He didn’t have the season he wanted, but Zac Dalpe has been able to find some silver lining.
Having seemed poised to spend his second professional season with the Hurricanes, the 22-year-old forward instead played the bulk of the season in Charlotte following what was supposed to be a quick conditioning assignment in November. From that point on, he was one of a number of Checkers forwards who weren’t able to match their totals from one season earlier, when Dalpe made the league’s All-Rookie team in 2010-11.
Though still disappointed with that outcome – he scored 25 fewer points in five fewer games – the Hurricanes’ second-round pick in 2008 doesn’t view it as a lost season by any means.
“I think I matured a ton,” he said. “You learn a lot more about yourself when you’re not playing great.”
And what did he learn?
“Just that the whole thing is a process,” he said of his development as a player, which has included multiple recalls and reassignments between Charlotte and Carolina up to this point.
“Even though my first year went well, I didn’t think last year was going to be easy, and it wasn’t.”
After starting the Hurricanes’ season on a checking line before his injury, Dalpe went through a few lean stretches upon his return to Charlotte, including two separate eight-game goal droughts in December and April. Those can happen to any player at any time, but the fact that they weren’t happening to him one year earlier proved to be a cause for concern.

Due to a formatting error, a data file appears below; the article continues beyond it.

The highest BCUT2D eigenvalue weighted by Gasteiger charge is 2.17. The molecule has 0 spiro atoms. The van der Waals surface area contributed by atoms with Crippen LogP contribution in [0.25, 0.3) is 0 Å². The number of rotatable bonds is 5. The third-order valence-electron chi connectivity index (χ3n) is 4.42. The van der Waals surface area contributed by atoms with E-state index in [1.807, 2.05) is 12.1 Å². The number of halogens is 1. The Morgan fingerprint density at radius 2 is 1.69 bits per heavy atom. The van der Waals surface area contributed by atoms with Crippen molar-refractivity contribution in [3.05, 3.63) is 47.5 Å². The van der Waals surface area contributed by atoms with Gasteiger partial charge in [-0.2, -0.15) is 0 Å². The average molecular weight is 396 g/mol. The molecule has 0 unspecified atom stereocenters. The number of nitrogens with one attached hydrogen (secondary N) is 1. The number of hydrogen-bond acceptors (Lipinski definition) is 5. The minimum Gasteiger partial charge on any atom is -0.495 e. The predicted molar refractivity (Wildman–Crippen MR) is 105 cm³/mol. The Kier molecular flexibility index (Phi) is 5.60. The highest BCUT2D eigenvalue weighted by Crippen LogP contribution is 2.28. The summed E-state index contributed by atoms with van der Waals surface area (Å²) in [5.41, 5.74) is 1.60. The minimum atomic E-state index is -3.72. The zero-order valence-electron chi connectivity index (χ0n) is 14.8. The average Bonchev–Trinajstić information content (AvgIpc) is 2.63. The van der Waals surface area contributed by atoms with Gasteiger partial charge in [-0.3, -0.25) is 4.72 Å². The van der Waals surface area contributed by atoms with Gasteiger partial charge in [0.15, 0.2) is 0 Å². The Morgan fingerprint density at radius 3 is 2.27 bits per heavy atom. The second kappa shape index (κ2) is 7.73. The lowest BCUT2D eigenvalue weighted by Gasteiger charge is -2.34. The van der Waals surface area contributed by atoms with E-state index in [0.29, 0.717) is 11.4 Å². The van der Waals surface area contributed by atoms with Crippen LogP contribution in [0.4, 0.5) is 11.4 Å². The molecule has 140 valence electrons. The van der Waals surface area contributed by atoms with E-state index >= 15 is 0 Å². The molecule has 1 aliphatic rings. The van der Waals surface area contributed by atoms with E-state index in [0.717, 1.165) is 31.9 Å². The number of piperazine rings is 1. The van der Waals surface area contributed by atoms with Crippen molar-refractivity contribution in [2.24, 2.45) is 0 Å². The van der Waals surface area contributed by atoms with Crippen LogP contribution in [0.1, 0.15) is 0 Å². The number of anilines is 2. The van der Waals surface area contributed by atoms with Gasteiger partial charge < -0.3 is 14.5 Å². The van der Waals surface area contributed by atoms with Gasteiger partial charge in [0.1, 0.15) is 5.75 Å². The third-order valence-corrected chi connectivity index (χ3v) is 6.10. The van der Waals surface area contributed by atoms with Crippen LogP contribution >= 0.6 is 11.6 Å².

Dalpe said that relying on some veteran teammates helped him at the time, with their advice still ringing true today. Bobby Sanguinetti and Brett Sutter, each of whom has experienced his share of ups and downs, were particularly helpful, as was assistant coach Geordie Kinnear.
Still blessed with the combination of size, speed and shooting ability that made him a top prospect to begin with, Dalpe hoped to turn that new mentality into a roster spot with Carolina. The NHL’s lockout hasn’t yet given him that chance, but it also means he won’t have to deal with the angst that comes with being a league lower than he might have anticipated.
“That all goes back to the maybes and the what-ifs,” he said. “Those are things you just can’t think about.”